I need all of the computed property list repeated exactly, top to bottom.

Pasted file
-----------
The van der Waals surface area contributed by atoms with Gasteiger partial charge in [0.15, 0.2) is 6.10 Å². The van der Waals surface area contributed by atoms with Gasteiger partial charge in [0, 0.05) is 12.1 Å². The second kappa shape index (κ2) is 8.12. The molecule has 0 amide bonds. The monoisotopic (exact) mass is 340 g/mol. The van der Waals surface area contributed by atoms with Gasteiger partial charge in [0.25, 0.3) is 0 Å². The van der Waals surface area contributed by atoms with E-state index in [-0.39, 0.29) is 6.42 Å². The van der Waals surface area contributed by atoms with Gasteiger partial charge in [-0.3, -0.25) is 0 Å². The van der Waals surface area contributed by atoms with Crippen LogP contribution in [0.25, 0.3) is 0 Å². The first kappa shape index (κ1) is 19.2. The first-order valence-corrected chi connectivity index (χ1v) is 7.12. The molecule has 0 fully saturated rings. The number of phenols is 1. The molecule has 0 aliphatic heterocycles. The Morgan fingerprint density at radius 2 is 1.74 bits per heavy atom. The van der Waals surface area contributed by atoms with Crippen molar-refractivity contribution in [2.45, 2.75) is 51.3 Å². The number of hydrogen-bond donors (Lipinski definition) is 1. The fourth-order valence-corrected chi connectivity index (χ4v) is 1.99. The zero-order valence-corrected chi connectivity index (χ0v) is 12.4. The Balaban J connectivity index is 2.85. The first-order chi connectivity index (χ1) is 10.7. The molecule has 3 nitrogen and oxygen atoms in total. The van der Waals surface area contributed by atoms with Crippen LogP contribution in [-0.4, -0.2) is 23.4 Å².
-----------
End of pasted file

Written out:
The van der Waals surface area contributed by atoms with Gasteiger partial charge in [0.15, 0.2) is 6.10 Å². The van der Waals surface area contributed by atoms with Gasteiger partial charge in [0, 0.05) is 12.1 Å². The second kappa shape index (κ2) is 8.12. The molecule has 0 amide bonds. The monoisotopic (exact) mass is 340 g/mol. The van der Waals surface area contributed by atoms with Gasteiger partial charge in [0.25, 0.3) is 0 Å². The van der Waals surface area contributed by atoms with E-state index in [-0.39, 0.29) is 6.42 Å². The van der Waals surface area contributed by atoms with Gasteiger partial charge in [-0.3, -0.25) is 0 Å². The van der Waals surface area contributed by atoms with Crippen LogP contribution in [0.25, 0.3) is 0 Å². The first kappa shape index (κ1) is 19.2. The first-order valence-corrected chi connectivity index (χ1v) is 7.12. The molecule has 0 fully saturated rings. The number of phenols is 1. The molecule has 0 aliphatic heterocycles. The Morgan fingerprint density at radius 2 is 1.74 bits per heavy atom. The van der Waals surface area contributed by atoms with Crippen molar-refractivity contribution in [2.45, 2.75) is 51.3 Å². The number of hydrogen-bond donors (Lipinski definition) is 1. The fourth-order valence-corrected chi connectivity index (χ4v) is 1.99. The zero-order valence-corrected chi connectivity index (χ0v) is 12.4. The Balaban J connectivity index is 2.85. The first-order chi connectivity index (χ1) is 10.7. The molecule has 3 nitrogen and oxygen atoms in total. The van der Waals surface area contributed by atoms with Crippen LogP contribution in [-0.4, -0.2) is 23.4 Å².